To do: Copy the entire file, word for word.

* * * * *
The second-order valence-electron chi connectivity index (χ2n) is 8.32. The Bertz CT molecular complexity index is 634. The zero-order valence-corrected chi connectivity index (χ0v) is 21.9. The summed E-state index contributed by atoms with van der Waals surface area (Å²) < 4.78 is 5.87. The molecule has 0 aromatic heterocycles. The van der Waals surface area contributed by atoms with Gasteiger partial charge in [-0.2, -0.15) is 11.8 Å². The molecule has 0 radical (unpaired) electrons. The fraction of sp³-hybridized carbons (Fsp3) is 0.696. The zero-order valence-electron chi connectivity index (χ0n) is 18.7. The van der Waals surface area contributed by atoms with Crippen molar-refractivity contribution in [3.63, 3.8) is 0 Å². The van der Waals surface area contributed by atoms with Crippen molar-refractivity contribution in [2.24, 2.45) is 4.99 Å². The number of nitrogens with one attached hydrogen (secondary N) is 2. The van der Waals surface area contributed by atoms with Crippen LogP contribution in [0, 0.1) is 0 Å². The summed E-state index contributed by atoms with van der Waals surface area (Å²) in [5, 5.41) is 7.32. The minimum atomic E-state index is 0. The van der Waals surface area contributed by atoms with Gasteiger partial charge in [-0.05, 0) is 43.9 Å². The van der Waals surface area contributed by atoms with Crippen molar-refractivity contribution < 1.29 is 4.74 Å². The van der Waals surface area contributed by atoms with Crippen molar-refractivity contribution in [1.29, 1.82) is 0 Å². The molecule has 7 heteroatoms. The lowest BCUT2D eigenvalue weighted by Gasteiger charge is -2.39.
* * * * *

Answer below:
The second-order valence-electron chi connectivity index (χ2n) is 8.32. The Bertz CT molecular complexity index is 634. The zero-order valence-corrected chi connectivity index (χ0v) is 21.9. The summed E-state index contributed by atoms with van der Waals surface area (Å²) < 4.78 is 5.87. The molecule has 0 aromatic heterocycles. The van der Waals surface area contributed by atoms with Gasteiger partial charge in [-0.2, -0.15) is 11.8 Å². The molecule has 0 radical (unpaired) electrons. The fraction of sp³-hybridized carbons (Fsp3) is 0.696. The zero-order valence-electron chi connectivity index (χ0n) is 18.7. The van der Waals surface area contributed by atoms with Crippen molar-refractivity contribution in [3.63, 3.8) is 0 Å². The van der Waals surface area contributed by atoms with Crippen molar-refractivity contribution in [2.24, 2.45) is 4.99 Å². The number of nitrogens with one attached hydrogen (secondary N) is 2. The van der Waals surface area contributed by atoms with Crippen LogP contribution in [0, 0.1) is 0 Å². The summed E-state index contributed by atoms with van der Waals surface area (Å²) in [5, 5.41) is 7.32. The minimum atomic E-state index is 0. The van der Waals surface area contributed by atoms with Gasteiger partial charge in [-0.05, 0) is 43.9 Å². The van der Waals surface area contributed by atoms with Crippen molar-refractivity contribution < 1.29 is 4.74 Å². The van der Waals surface area contributed by atoms with Crippen molar-refractivity contribution in [1.29, 1.82) is 0 Å². The molecule has 7 heteroatoms. The lowest BCUT2D eigenvalue weighted by Gasteiger charge is -2.39.